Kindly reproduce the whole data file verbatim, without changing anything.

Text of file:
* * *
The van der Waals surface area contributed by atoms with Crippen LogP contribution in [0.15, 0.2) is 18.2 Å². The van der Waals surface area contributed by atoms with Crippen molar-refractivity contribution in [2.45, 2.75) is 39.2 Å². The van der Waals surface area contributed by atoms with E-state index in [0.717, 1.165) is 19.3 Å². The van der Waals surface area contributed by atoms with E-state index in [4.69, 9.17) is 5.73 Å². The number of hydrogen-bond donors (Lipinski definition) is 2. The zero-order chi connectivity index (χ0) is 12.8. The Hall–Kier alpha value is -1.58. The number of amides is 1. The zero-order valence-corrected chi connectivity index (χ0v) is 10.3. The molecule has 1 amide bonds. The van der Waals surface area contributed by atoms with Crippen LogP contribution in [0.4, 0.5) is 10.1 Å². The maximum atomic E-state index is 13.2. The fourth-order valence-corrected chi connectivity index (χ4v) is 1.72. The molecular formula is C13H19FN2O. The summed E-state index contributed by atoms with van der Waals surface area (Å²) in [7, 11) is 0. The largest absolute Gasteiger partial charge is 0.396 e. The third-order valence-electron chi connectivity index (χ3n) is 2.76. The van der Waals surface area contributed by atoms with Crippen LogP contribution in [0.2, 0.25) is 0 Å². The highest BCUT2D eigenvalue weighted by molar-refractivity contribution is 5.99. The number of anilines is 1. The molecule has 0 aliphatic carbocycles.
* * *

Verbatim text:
The van der Waals surface area contributed by atoms with Crippen LogP contribution in [0.15, 0.2) is 18.2 Å². The van der Waals surface area contributed by atoms with Crippen molar-refractivity contribution in [2.45, 2.75) is 39.2 Å². The van der Waals surface area contributed by atoms with E-state index in [0.717, 1.165) is 19.3 Å². The van der Waals surface area contributed by atoms with E-state index in [4.69, 9.17) is 5.73 Å². The number of hydrogen-bond donors (Lipinski definition) is 2. The zero-order chi connectivity index (χ0) is 12.8. The Hall–Kier alpha value is -1.58. The number of amides is 1. The zero-order valence-corrected chi connectivity index (χ0v) is 10.3. The molecule has 1 amide bonds. The van der Waals surface area contributed by atoms with Crippen LogP contribution in [0.4, 0.5) is 10.1 Å². The maximum atomic E-state index is 13.2. The fourth-order valence-corrected chi connectivity index (χ4v) is 1.72. The molecular formula is C13H19FN2O. The summed E-state index contributed by atoms with van der Waals surface area (Å²) in [7, 11) is 0. The largest absolute Gasteiger partial charge is 0.396 e. The third-order valence-electron chi connectivity index (χ3n) is 2.76. The van der Waals surface area contributed by atoms with Crippen LogP contribution in [0.2, 0.25) is 0 Å². The highest BCUT2D eigenvalue weighted by molar-refractivity contribution is 5.99. The number of anilines is 1. The molecule has 0 aliphatic carbocycles.